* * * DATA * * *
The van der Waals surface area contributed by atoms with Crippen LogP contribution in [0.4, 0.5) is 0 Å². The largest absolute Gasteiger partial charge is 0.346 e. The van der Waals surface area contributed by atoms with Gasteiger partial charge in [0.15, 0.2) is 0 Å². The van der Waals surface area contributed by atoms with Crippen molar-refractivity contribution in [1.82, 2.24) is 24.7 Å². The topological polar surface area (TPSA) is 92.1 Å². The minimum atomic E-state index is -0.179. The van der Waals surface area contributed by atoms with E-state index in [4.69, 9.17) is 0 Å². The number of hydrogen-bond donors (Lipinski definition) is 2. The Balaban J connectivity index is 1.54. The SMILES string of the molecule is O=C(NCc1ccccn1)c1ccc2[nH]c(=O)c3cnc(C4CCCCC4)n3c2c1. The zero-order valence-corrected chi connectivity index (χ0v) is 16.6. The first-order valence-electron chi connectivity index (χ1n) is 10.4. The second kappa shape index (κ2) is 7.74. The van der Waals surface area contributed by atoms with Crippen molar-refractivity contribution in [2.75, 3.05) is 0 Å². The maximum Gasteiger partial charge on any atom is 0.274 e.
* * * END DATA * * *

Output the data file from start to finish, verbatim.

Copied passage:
The van der Waals surface area contributed by atoms with Crippen LogP contribution in [0.4, 0.5) is 0 Å². The largest absolute Gasteiger partial charge is 0.346 e. The van der Waals surface area contributed by atoms with Gasteiger partial charge in [0.15, 0.2) is 0 Å². The van der Waals surface area contributed by atoms with Crippen molar-refractivity contribution in [1.82, 2.24) is 24.7 Å². The topological polar surface area (TPSA) is 92.1 Å². The minimum atomic E-state index is -0.179. The van der Waals surface area contributed by atoms with E-state index in [4.69, 9.17) is 0 Å². The number of hydrogen-bond donors (Lipinski definition) is 2. The Balaban J connectivity index is 1.54. The SMILES string of the molecule is O=C(NCc1ccccn1)c1ccc2[nH]c(=O)c3cnc(C4CCCCC4)n3c2c1. The zero-order valence-corrected chi connectivity index (χ0v) is 16.6. The first-order valence-electron chi connectivity index (χ1n) is 10.4. The second kappa shape index (κ2) is 7.74. The van der Waals surface area contributed by atoms with Crippen molar-refractivity contribution in [2.75, 3.05) is 0 Å². The maximum Gasteiger partial charge on any atom is 0.274 e.